FILM REVIEW: "The Old Man and the Gun" - 16mm Film with a Rose Tint
Advertised as Robert Redford’s final performance, The Old Man and the Gun follows the ‘mostly true’ story of Forest Tucker, an aging bank robber and career criminal. Redford is front and centre as Tucker, whose elderly crew were dubbed the ‘over-the-hill gang’ by the local police and media after a spree of robberies in the early 80’s, and he shines as a charismatic, suave and endearing ne’r-do-well whose own victims can’t help but be oddly charmed during his soft-spoken day-light robberies.
Opposite Redford, Casey Affleck plays John Hunt, the overworked but well-intentioned detective pursuing Tucker. Hunt provides a compelling foil to Tucker’s its-good-to-be-bad bravado with the kind of understated performance Affleck has become known for.
Hunt and his wife Maureen (Tika Sumpter) have an impressively intimate on-screen relationship that feels sincere and authentic. It’s of small note, given the little screen-time the two actors get, but I’ve never seen an early morning cuddle or a post work nuzzle depicted this well on film.
Hunt and Maureen’s nuanced physicality contrast nicely with Tucker’s restrained but tender relationship with Jewel (Sissy Spacek). The latter couple has a sweet companionship with flashes of genuine romance, but Tucker’s occupation and resulting secrecy inevitably creates distance between the two. It is implied, however, that Tucker is torn between his love for Jewel and his love of the heist.
The film’s most striking and, perhaps, most successful artistic venture is the use of 16mm film to the enhance its 1980’s aesthetic. The characters are constantly bathed in the warm, grainy oranges, browns and navy blues associated with the era. The director, David Lowery, compounds this by employing lingering zooms, on-screen text and transitional wipes which further the idea that this film is not just trying to accurately depict the era, but is an artefact of the 80’s. The soundtrack buries continuous gems from the decade amidst a jazz score which is as calm and meticulous as Tucker himself and scenes occasionally halt altogether to focus on a contemporaneous news broadcast. Sometimes, the film even dwells comically upon the inept recording technology of the time – perhaps a nod to the filmmakers’ own struggles with 16mm.
This obsession with granular details does occasionally slow the pace of the film, but this slower pace befits its central character. Tucker is never one to rush, even politely asking a bank manager, ‘How’s your day going?’ halfway through robbing him. The film itself is similarly uninterested in taking your money and dashing out the door; there is always time to do things right and with a little, old-fashioned charm.
The Old Man and the Gun is gorgeous to look at, but there is more going on beneath its flawless 80’s veneer. As the advertising push is only too eager to remind you, this is slated to be Robert Redford’s final performance and the film seems dedicated to playing out his swan song. Photos of Redford as a younger man and even scenes from his filmography are used to erode the line between Tucker and Redford. It reminds us both why the gentleman thief has been such a mainstay in Hollywood film making and how truly perfect Redford is at playing him. Every detail and line in this film is perfectly positioned, even Redford’s wrinkles, and the themes of aging and retirement are as much a part of his story as Tucker’s.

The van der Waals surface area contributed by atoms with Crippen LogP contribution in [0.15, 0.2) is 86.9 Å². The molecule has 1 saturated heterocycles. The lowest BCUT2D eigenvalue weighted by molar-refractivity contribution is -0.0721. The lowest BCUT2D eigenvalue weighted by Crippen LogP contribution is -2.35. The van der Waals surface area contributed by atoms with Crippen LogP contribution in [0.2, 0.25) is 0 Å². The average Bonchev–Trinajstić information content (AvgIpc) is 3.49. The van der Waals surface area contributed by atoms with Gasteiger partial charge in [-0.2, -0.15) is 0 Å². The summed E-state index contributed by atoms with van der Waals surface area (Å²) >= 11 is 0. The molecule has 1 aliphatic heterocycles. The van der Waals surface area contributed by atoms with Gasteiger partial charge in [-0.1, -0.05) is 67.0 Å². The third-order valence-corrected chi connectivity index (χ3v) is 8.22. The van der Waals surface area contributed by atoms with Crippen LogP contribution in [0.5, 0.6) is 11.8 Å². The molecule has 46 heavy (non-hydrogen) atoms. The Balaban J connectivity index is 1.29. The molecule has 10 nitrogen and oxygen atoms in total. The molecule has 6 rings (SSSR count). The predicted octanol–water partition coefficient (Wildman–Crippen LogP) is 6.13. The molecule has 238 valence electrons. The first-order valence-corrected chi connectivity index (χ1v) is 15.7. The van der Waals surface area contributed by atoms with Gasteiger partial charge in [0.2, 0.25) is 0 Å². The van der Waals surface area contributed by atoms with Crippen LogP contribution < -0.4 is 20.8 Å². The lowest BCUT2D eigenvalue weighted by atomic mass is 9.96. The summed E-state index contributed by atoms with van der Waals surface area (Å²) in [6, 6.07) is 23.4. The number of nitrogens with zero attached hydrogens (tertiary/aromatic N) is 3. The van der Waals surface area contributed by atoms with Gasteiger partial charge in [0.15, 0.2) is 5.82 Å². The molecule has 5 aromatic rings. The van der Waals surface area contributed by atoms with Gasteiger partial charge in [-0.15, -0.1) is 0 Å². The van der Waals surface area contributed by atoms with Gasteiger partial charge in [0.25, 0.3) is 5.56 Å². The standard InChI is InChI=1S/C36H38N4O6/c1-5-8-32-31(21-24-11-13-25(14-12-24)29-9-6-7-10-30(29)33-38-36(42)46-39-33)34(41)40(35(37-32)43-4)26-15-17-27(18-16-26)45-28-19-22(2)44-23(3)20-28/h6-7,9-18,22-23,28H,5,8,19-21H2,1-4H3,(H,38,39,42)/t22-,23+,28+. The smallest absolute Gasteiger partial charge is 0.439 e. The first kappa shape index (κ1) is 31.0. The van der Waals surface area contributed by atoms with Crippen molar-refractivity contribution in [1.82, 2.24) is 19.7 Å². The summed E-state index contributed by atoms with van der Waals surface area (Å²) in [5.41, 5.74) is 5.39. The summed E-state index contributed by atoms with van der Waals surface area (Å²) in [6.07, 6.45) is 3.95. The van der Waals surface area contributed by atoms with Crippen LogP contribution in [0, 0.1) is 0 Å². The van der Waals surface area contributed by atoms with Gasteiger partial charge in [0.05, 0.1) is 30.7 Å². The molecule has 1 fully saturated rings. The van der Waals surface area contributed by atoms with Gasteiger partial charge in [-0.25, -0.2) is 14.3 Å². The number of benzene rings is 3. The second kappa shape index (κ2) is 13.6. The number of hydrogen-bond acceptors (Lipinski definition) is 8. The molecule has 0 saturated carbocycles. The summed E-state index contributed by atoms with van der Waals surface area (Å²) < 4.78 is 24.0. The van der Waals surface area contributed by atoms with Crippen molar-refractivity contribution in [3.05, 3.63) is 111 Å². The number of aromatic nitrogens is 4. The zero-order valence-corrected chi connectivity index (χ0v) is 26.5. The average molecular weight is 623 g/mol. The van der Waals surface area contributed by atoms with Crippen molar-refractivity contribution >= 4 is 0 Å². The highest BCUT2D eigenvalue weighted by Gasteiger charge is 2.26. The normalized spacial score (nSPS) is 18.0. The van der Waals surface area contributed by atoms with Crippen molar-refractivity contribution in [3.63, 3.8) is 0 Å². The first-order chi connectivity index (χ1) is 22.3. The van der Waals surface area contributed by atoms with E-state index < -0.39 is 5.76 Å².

The seamless dialogue between Redford and Tucker’s careers isn’t without drawbacks, though. The film is so intent on immersing the audience in Redford’s charms that it loses sight of any real complexity. The movie touts itself as a biopic of Forrest Tucker, but seems so intent on highlighting Redford‘s rendition of Tucker that that the man himself all but vanishes. It’s unclear whose story we’re truly watching here.
The film does flirt with complexity. In one scene, Tucker’s estranged daughter explains that ‘He would always say he’d stop but then he just kept on doing it again and again and again, […]he deserves to be locked up’. In another, Tucker frightens a mother and child while stealing their car. In these moments, we glimpse a man in a desperate (but self-imposed) situation where charm and cheek will not redeem him. But a witty line or sly smile from Redford always seems to do just that. The extent to which the gentleman thief exists beyond the media spin is never truly tested because the film is too intent on reliving the glamour of that time - and the glamour of Redford himself. He makes it all look pretty damn cool - but is that really what we’re supposed to believe?
Despite these blemishes, The Old Man and the Gun is a wonderfully indulgent piece of nostalgic filmmaking. It reminds the audience of why Redford is the star he is, recalling the devilish charm of the movies that put him there in the first place. A better final bow for Redford’s career (if this is truly to be his final bow) would be hard to find.
3.5 / 5
Header image: Fox Searchlight